Michele and I just returned from attending the annual Evangelical Homiletics Society conference held on the beautiful facilities of Southwestern Baptist Theological Seminary in Fort Worth, TX. I had the privilege of co-authoring and presenting a paper with my Gordon-Conwell Theological Seminary teaching colleague, Dr. Jeffrey D. Arthurs. The paper was titled, The Rewards and Challenges of Teaching Robinson’s Big Idea Method.
Shameless promotion alert: our presentation won the Keith Willhite Award for best paper of the conference.
Here’s a summary of our work. I’m including this because I hope you will consider making the big idea method a part of your weekly sermon preparation. The summary might help move you in that direction if you aren’t already a disciple.
- Pre-exegesis. The method helps guide my study time at the beginning of every week. I don’t start with micro-exegesis (word studies), but with macro-exegesis or pre-exegesis (learning how meaning is being made through the relationship of ideas within the preaching portion).
- Discovering the interrelationship between ideas. The method excels at identifying how various sized ideas create meaning in a pericope. Not to mention, this is the time to locate dominant and subordinate thoughts in the passage.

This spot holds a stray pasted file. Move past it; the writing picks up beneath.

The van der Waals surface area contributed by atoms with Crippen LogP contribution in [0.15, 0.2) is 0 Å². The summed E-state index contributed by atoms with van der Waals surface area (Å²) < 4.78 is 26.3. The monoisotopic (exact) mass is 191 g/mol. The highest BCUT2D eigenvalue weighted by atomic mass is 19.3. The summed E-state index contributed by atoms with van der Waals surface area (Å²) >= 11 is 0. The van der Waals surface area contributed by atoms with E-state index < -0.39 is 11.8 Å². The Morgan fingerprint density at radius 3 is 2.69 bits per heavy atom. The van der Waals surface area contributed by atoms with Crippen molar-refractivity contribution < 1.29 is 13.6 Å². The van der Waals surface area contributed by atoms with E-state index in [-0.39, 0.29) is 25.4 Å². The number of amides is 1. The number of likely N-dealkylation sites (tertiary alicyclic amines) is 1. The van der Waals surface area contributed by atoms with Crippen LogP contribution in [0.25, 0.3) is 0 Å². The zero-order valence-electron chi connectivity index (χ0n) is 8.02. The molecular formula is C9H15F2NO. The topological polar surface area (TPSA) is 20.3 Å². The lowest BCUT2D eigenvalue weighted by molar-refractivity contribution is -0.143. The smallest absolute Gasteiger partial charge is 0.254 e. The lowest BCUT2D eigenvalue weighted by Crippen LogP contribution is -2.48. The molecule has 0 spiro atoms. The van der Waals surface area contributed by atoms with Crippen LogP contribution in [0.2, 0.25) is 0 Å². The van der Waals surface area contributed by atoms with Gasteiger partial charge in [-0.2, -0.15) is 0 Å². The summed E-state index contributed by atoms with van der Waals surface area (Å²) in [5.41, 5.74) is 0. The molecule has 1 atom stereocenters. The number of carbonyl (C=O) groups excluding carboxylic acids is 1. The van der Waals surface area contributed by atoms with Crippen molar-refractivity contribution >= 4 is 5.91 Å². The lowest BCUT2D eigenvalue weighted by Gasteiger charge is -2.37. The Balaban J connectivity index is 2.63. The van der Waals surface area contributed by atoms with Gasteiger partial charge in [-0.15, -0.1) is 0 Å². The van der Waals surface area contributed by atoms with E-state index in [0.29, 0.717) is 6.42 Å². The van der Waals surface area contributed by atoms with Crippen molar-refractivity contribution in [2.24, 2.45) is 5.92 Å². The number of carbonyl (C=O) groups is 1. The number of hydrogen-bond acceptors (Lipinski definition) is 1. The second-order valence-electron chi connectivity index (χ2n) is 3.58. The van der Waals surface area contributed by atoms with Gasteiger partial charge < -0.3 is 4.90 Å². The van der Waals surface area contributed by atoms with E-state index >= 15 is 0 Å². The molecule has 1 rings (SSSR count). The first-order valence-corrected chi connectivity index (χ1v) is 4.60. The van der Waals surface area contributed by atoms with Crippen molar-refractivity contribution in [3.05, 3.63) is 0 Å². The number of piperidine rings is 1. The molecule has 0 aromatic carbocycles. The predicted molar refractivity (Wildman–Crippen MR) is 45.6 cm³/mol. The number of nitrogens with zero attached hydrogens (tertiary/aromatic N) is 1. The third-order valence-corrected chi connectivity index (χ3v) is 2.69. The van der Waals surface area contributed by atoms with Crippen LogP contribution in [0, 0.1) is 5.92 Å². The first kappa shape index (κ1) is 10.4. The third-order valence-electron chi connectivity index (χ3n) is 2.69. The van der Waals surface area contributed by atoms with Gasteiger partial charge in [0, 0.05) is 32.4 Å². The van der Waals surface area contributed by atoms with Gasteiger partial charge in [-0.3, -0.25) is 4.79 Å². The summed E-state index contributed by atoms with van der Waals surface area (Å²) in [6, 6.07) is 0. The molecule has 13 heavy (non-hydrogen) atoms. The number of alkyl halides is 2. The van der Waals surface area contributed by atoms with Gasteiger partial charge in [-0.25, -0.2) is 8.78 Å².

- Preserves Authorial Intention. This method helps me learn what the writer of Scripture meant and keeps me from reading into or over what he has written. If you preach or teach the Bible then you use some method. I really like this one.
- Sermon Structure. While you are doing your pre-exegesis according to this fashion, you are beginning to see the author’s structure emerge. The process of finding the big idea leads to the identification of the main points or logical moves of the author and this leads to initial sermon form.
- Big Idea By-Products. If your analysis is correct within the first few hours of study, you have gained significant sermon by-products. You have your theme or big idea. That means you have direction for both your introduction and conclusions. You also have a sense of what the sermon is supposed to do to the listeners (sermonic purpose).
- Aids Listener Comprehension and Retention. As your sermon stays locked into the big idea, sermon unity and clarity will help listeners understand and remember the sermon.
That’s the rewards you can expect if you try the method. If you’re not sure how to put this method into practice, please read or reread my book, Preaching With Accuracy: Finding Christ-Centered Big Ideas for Biblical Preaching (Kregel, 2014).
Preach well so God receives glory in the church and in Christ Jesus (Ephesians 3:21).
P.S. Next time I’ll list some of the challenges that go along with the method.